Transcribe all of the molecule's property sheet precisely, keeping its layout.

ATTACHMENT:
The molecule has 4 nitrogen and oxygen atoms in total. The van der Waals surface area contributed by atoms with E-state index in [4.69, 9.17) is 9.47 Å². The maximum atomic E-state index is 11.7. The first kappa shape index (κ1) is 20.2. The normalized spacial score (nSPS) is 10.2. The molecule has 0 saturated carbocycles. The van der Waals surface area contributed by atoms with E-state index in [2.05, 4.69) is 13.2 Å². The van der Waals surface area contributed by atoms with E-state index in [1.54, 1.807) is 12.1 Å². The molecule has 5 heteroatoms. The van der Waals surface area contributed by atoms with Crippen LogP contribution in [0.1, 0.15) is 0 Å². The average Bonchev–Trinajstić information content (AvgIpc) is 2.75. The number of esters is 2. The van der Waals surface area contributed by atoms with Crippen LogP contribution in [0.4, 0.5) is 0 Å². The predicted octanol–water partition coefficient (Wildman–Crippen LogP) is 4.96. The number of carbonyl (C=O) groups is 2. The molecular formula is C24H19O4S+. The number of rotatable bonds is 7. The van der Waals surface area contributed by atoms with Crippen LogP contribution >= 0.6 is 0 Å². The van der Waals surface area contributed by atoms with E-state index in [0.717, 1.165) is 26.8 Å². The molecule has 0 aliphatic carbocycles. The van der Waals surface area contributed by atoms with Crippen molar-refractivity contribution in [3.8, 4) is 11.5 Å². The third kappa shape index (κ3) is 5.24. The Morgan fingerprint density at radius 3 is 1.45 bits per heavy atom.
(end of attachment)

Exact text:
The molecule has 4 nitrogen and oxygen atoms in total. The van der Waals surface area contributed by atoms with E-state index in [4.69, 9.17) is 9.47 Å². The maximum atomic E-state index is 11.7. The first kappa shape index (κ1) is 20.2. The normalized spacial score (nSPS) is 10.2. The molecule has 0 saturated carbocycles. The van der Waals surface area contributed by atoms with E-state index in [2.05, 4.69) is 13.2 Å². The van der Waals surface area contributed by atoms with E-state index in [1.54, 1.807) is 12.1 Å². The molecule has 5 heteroatoms. The van der Waals surface area contributed by atoms with Crippen LogP contribution in [0.1, 0.15) is 0 Å². The average Bonchev–Trinajstić information content (AvgIpc) is 2.75. The number of esters is 2. The van der Waals surface area contributed by atoms with Crippen LogP contribution in [0.4, 0.5) is 0 Å². The predicted octanol–water partition coefficient (Wildman–Crippen LogP) is 4.96. The number of carbonyl (C=O) groups is 2. The molecular formula is C24H19O4S+. The number of rotatable bonds is 7. The van der Waals surface area contributed by atoms with Crippen LogP contribution >= 0.6 is 0 Å². The van der Waals surface area contributed by atoms with E-state index in [0.717, 1.165) is 26.8 Å². The molecule has 0 aliphatic carbocycles. The van der Waals surface area contributed by atoms with Crippen molar-refractivity contribution in [3.8, 4) is 11.5 Å². The third kappa shape index (κ3) is 5.24. The Morgan fingerprint density at radius 3 is 1.45 bits per heavy atom.